About Work-Life Harmony

What is work-life harmony and how you can implement a work-life strategy in your organisation.

What Is Work-Life Harmony

"Work-life harmony" refers to a state where an individual is able to achieve both professional and personal goals. It views "work" and "life" as interdependent elements that are increasingly intertwined, given the changing demographics and increased pressures from work and family responsibilities.

Why It Matters

Employees who experience greater work-life harmony tend to be more motivated and productive in their work. Organisations can also expect the following business benefits:

  • Improved retention rates
  • Increased employee productivity
  • Higher levels of engagement
  • Lower absenteeism or sick leave
  • Increased ability to attract talent

How to Implement a Successful Work-Life Strategy

To help your employees achieve work-life harmony, you will need to successfully implement a work-life strategy. Your strategy should include work-life programmes that cater to your organisation’s needs, and an infrastructure to support the implementation of your new programmes.

Examples of work-life programmes include flexible work arrangementsleave schemes and employee support schemes. Follow our 4-step implementation model below to implement an effective and sustainable work-life strategy.

Step 1: Establish the Need

Work-life strategy is a business strategy. Do build this as part of your organisation’s workforce and talent strategy and obtain top management’s buy-in.

Many organisations have implemented work‐life programmes for one or more of the following reasons:

  • Attracting and/or retaining key talent
  • Increasing morale, productivity and commitment
  • Reducing costs (e.g. real estate and overhead expenses)
  • Responding to changing employee needs
  • Becoming an Employer of Choice

When seeking management support for flexible work arrangements, you should review essential business requirements and demonstrate how your team can meet these. Set realistic targets and a timeframe to achieve these targets.


Step 2: Assess Business and Employee Needs

Business needs include organisational values, business objectives and operational standards. Each business unit may have its own needs depending on the nature of its industry or work.

Employee needs depend on their demographic profiles (e.g. young parents will have different priorities compared to employees near retirement). As employee profiles will change over time, you should review your work-life strategy regularly to ensure it remains relevant.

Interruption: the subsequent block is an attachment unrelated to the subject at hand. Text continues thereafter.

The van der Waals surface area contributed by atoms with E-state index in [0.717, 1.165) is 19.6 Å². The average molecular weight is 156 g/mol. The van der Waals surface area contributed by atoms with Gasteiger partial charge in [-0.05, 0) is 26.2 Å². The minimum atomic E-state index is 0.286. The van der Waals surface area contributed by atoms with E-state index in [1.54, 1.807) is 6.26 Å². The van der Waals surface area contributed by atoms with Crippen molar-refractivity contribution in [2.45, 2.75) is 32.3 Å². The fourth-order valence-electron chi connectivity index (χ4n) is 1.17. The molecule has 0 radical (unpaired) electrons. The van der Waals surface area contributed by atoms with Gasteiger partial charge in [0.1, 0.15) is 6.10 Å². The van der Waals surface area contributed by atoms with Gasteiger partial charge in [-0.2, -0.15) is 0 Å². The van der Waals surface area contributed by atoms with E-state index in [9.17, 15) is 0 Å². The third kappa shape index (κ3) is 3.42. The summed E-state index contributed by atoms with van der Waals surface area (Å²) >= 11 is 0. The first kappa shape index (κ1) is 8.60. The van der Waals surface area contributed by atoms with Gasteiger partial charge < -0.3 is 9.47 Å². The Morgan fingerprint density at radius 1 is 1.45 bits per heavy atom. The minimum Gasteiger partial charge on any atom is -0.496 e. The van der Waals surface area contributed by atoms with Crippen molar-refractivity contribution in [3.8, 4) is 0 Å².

Below are three common methods to determine employee needs, which can be used to complement one another:

Workforce Profiling

Workforce profiling involves mining information within an organisation, especially existing employee records. It indicates areas of priority for new work-life programmes, and yields information on trends or changes that might affect existing work-life programmes.

Some questions may include:

  • How many employees are/have
    • near retirement?
    • young parents?
    • parents of more than one child?
    • single parents?
    • elderly parents?
    • dependants with healthcare needs?
    • men or women?
    • married or single?
    • pursuing further education?
  • Which part of the business has greatest difficulty recruiting employees? What could be the reasons?
  • What are the existing health problems and costs?
  • What is the absenteeism rate?
  • How much medical leave is being consumed?

Employee Surveys

Employee surveys provide information on employee sentiments, which may be used to identify workplace concerns when tracked regularly.

Some areas to survey include:

  • Issues related to job scope and responsibilities. This may indicate employee stress levels and demonstrate a need for greater work flexibility options.
  • Non-work commitments and aspirations (e.g. number of dependents and plans to attain higher education). This can provide information about which work-life programmes to prioritise.
  • Existing or upcoming work-life programmes. This can provide information about which programmes are or will be popular.